2. Florida State -- The bandwagon is not full. I'm intrigued why the Seminoles are most people's choice in this division. Bobby Bowden is back to having an established quarterback (Christian Ponder) for the first time in eight seasons. The offensive line is reflecting line coach Rick Trickett's toughness (left tackle Andrew Datko was a freshman All-American). But there aren't the dynamic athletes we're used to seeing. And there always seems to be some drama around the program. People have talked more about the loss of 14 victories in the offseason more than Ponder having some reliable receivers. Try to envision a nine-win season with road trips to BYU, North Carolina, Clemson, Wake and Florida. I can't. FSU could win the division and probably eight games but it will take a step back from '08 when it won nine. 

3. Wake Forest -- The Deacons have won 11, 9 and 8 games the last three seasons. It would be logical to assume the decline is going to continue. Most of the returning players are back on offense, which struggled. The defense loses eight starters. Four players were taken in the first four rounds of the draft. That's amazing but also troubling for this season. Wake will have to get those new defensive starters ready to contribute right away for it to be a factor in the division.
 
4. Clemson
-- The Dabo Swinney era goes into its first full season. A 4-2 finish by the former receivers coach was enough to raise hopes after the end of Tommy Bowden's 9 1/2-year reign. There is always the fear that Clemson is still Clemson. Since 1999, it has never won less than six or more than nine. The Tigers have had the talent to win the ACC each of the last three seasons but they always seem to disappoint. Kevin Steele was a huge get as defensive coordinator coming from Alabama. Tailback C.J. spillers is less than 1,000 yards away from becoming the ACC's career leader in all-purpose yards. Swinney will be reminded at every turn that the last ACC title was in 1991.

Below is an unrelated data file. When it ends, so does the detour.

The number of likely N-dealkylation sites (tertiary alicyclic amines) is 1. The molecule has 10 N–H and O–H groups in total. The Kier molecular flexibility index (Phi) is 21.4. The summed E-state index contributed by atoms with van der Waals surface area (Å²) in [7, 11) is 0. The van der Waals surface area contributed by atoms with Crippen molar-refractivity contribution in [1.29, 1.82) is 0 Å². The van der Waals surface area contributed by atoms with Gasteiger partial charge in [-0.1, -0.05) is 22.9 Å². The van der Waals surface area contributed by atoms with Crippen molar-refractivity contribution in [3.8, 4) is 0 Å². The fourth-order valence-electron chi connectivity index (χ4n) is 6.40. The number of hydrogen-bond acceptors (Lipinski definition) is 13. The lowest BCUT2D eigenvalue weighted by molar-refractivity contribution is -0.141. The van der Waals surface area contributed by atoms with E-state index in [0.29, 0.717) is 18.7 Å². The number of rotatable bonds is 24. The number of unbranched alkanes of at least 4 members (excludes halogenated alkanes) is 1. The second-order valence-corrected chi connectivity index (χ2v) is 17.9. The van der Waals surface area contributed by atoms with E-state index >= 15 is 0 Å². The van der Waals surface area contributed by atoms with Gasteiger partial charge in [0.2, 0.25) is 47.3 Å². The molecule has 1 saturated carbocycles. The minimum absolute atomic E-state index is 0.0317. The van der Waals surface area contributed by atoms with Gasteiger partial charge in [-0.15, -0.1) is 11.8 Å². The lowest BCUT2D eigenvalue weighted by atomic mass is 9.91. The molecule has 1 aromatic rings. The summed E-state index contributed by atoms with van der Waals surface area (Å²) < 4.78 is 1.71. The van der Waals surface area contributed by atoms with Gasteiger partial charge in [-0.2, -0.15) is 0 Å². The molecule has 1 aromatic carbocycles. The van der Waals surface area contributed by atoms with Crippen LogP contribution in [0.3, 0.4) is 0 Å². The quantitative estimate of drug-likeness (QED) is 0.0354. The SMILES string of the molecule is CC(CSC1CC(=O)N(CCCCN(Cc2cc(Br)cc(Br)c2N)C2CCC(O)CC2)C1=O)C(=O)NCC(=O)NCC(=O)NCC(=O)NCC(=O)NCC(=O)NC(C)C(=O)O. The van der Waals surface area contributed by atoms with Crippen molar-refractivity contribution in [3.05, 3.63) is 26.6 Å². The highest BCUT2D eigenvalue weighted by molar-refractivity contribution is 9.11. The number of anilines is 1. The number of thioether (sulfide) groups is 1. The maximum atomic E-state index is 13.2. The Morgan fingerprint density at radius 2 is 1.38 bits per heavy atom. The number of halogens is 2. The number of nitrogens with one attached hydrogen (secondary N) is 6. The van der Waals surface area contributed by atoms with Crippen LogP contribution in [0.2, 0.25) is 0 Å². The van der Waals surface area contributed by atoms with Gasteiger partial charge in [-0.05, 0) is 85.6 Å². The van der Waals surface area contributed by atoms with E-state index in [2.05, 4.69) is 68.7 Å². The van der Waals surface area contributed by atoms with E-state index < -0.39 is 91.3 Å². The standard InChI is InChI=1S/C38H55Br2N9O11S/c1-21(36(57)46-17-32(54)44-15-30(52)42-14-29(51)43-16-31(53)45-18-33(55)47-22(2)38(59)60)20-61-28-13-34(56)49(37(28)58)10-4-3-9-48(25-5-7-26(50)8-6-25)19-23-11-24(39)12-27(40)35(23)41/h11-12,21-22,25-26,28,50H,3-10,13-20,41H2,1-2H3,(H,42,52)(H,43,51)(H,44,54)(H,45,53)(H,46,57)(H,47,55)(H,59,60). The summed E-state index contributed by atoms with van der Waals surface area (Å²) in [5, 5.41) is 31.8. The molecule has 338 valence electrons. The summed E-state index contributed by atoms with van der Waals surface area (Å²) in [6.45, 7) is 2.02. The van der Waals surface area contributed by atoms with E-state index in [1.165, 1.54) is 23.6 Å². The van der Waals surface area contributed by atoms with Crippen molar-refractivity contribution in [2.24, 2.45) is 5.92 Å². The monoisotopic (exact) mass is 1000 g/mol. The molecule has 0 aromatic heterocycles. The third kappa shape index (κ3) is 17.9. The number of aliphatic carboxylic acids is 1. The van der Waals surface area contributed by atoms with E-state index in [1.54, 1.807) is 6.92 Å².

5. Maryland -- We can see the end of the Ralph Friedgen era in College Park. Offensive coordinator James Franklin is the coach in waiting. The Terps should take a major dip after going 8-5. Twelve starters have departed including receiver Darrius Heyward-Bey. Friedgen loves Torrey Smith and redshirt freshman Kevin Dorsey as emerging talents at receiver. Franklin has done a good job shaping senior quarterback Chris Turner. 

6. Boston College -- Gene DeFilippo is my hero. Look, I liked Jeff Jagodzinski but I admire BC's AD for calling the former coach's bluff when Jags interviewed with the Jets. I admire DeFilippo more for replacing Jags with the guy who most deserved it. Frank Spaziani was d-coordinator for 10 years and had earned his shot. There is enough left over from the nation's No. 5 five defense to compete (linebacker Mark Herzlich was ACC defensive player of the year). You wonder, though, if the Eagles will be able to throw when they need to. Junior Codi Boek arrived as a quarterback, then was converted to fullback. He is now is back at quarterback. He is competing with freshman Justin Tuggle.


Coastal

1. Virginia Tech -- Beamer doesn't get enough credit. The Hokies have become the dominant program in a league that was formed showcase Miami and Florida State. In the last five seasons he has won 52 games and three ACC titles, including the last two in a row. Virginia Tech should go to a third consecutive BCS bowl. Quarterback Tyrod Taylor gets the job to himself after injuries and Sean Glennon blocked his way the past two seasons. Taylor's game resembles a certain legend whose name rhymes with "quick." Sophomore tailback Darren Evans rushed for most of his 1,265 yards in the second half of the season.  Coordinator Bud Foster might have his best defense ever. It is quick and mean. If the Hokies get past Alabama in the opener, they could be in the national championship hunt.